Chinese Valentine’s Day

Chinese Valentine's Day 01 The traditions of Chinese Valentine’s Day, or “qixi” trace back to an ancient story of celestial mortal love.

A cheeky mortal named Niu Lang steals the clothes of Zhi Nü, a heaven-dwelling weaver girl, while she is bathing on Earth. Rather than simply demanding her clothes back, Zhi agrees to stay on earth and marry Niu.

When The Goddess of Heaven discovers that Zhi has abandoned her duties of weaving clouds and rainbows, she is furious, and summons Zhi Nü back to heaven, leaving a distraught Niu Lang on Earth with his two half-mortal children.

With the help of his cow friend’s magical skin, Niu Lang finds a way up to heaven. The Goddess of Heaven won’t let a mortal stay married to Zhi Nü, so she condemns the couple to live on either side of the Milky Way, Niu Lang on the western star Aquila and Zhi Nü on the eastern star Vega.

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Taking pity on the couple, on the seventh day of the seventh lunar month, the Goddess of Heaven has all the magpies in the world fly up to heaven to build a bridge so Niu Lang and Zhi Nü can visit each other. Legend also has it that Niu Lang and Zhi Nü can be heard speaking to each other through grape vines.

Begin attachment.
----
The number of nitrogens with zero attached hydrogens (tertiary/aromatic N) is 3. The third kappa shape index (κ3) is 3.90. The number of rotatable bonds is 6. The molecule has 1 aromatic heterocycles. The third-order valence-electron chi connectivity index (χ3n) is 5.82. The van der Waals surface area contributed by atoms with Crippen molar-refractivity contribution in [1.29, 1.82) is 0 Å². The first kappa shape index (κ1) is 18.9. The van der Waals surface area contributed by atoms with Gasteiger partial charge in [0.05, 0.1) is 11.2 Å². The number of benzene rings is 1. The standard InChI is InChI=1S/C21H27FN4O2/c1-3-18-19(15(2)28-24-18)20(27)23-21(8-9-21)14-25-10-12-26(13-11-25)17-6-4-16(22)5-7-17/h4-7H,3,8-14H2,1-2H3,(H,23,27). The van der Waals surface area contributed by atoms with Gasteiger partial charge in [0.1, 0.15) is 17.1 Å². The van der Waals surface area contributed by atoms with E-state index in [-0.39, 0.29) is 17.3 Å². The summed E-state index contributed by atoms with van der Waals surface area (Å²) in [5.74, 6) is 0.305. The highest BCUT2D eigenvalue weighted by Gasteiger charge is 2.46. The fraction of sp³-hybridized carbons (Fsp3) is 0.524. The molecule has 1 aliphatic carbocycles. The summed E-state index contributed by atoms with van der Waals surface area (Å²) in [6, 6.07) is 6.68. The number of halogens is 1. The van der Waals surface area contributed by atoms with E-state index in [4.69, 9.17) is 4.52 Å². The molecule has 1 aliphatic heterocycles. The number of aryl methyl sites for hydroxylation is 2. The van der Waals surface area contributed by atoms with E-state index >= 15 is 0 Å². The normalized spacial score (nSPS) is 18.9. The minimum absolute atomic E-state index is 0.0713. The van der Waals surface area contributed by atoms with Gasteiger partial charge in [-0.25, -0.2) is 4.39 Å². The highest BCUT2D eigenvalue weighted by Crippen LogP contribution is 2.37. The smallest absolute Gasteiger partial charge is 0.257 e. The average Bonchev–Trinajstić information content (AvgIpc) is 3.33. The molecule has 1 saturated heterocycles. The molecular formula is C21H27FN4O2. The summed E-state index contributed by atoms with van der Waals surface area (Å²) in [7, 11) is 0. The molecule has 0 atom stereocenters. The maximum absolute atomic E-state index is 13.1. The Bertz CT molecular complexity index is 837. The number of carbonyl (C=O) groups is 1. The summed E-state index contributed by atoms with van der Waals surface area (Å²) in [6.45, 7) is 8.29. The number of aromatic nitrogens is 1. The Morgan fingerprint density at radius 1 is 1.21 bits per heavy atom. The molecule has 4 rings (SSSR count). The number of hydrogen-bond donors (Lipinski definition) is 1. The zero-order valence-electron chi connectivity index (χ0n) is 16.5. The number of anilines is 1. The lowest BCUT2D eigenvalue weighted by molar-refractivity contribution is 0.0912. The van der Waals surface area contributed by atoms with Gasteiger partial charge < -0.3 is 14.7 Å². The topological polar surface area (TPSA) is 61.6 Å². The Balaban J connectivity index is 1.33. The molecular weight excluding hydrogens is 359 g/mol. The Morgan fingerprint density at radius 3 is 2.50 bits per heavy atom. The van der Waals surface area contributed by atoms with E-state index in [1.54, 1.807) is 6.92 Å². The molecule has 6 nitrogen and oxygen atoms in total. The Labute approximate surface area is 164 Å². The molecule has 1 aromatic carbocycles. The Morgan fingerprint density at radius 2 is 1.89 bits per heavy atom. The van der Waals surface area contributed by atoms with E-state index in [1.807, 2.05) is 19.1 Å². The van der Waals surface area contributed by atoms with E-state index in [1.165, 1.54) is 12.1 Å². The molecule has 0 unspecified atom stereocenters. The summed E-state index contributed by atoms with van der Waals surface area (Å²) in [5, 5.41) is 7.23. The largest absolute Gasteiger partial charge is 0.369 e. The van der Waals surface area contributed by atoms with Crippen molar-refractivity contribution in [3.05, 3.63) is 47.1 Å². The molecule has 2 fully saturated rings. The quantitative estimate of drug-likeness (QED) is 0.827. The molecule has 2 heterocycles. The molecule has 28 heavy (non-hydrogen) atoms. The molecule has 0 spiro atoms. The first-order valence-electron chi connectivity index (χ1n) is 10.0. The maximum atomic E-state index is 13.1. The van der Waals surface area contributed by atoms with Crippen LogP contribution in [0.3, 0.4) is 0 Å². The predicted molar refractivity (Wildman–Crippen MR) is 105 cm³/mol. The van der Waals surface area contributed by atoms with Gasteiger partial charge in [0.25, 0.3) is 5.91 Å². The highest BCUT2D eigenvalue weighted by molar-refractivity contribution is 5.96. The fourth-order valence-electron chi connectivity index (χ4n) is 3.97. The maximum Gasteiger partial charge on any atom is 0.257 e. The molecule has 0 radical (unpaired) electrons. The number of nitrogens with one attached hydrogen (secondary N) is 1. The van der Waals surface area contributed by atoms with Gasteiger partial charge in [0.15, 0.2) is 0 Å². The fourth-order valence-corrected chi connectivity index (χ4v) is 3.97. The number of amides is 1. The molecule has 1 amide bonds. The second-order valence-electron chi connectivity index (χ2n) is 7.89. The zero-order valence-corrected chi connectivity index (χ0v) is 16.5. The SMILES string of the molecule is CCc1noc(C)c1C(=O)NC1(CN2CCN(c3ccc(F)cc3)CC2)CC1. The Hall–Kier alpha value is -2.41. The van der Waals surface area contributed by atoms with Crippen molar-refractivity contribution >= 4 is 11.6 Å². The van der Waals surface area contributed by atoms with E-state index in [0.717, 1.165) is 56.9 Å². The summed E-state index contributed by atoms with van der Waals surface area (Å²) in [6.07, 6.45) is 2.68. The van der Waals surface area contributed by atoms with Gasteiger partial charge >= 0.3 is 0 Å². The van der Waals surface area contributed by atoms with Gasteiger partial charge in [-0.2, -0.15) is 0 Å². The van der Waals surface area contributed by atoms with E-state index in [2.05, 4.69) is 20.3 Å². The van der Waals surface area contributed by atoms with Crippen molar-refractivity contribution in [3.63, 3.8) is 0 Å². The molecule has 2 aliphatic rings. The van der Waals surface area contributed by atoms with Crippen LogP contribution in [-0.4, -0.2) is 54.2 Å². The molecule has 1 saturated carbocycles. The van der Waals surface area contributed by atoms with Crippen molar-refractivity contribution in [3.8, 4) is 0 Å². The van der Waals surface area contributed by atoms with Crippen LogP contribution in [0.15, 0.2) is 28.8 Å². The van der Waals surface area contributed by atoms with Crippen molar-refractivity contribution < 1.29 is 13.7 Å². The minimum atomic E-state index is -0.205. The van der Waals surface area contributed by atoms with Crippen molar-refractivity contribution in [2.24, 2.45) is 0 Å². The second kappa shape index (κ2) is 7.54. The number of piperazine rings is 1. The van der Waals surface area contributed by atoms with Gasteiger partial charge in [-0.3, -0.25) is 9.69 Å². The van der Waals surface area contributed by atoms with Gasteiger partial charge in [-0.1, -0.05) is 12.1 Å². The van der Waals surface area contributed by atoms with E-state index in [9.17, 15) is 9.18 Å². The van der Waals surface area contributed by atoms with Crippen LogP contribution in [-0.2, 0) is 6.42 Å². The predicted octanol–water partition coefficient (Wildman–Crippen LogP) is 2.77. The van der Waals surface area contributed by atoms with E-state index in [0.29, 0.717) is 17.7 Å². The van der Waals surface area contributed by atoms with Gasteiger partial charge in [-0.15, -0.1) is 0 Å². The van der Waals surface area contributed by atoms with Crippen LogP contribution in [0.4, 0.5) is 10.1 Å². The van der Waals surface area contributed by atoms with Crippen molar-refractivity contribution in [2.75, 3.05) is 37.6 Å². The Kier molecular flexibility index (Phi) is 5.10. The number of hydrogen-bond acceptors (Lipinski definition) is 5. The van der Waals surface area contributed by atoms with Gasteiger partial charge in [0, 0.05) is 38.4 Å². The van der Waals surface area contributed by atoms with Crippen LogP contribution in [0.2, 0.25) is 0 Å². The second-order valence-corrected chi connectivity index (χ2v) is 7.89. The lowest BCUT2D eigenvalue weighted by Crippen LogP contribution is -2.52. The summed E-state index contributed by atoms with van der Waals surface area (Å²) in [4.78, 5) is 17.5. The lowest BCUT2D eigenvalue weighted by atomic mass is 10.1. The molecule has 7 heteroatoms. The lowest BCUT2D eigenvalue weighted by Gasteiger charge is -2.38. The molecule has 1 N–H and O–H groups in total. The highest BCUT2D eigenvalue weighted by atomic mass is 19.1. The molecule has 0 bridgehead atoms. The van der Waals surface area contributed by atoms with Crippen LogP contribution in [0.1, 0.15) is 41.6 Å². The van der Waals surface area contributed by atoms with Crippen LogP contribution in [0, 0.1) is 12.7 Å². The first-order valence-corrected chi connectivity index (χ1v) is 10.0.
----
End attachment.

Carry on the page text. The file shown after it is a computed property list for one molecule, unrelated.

Here are six Chinese Valentine’s traditions to help you to improve your chances of finding true love. Chinese Valentine’s Day, or Qixi is on the seventh day of the seventh lunar month.

1. Single? Pop over to the Temple of the Matchmaker and pray for love. Couples also go there to pray for their future happiness.
2. Show off your arts and craft skills. Chinese girls believe that craftiness is essential for a successful future family, so they pray to the goddess Zhi Nu to increase their skills. They practice carving melons and in some provinces decorate ox’s horns for good luck.
3. Make sure to wash your hair. Shiny hair is meant to bring good luck on this day.
4. Another one for the girls: when the stars are high in the sky, try your luck at floating a needle on water. If it sinks, you’re not mature enough to find a husband; if it floats – you’d better start looking!
5. Stare up at the night sky and see if you can spot the stars Aquila and Vega.
6. Listen for the goddess Zhi Nu speaking to her forbidden lover, Niu Lang, through grapevines.

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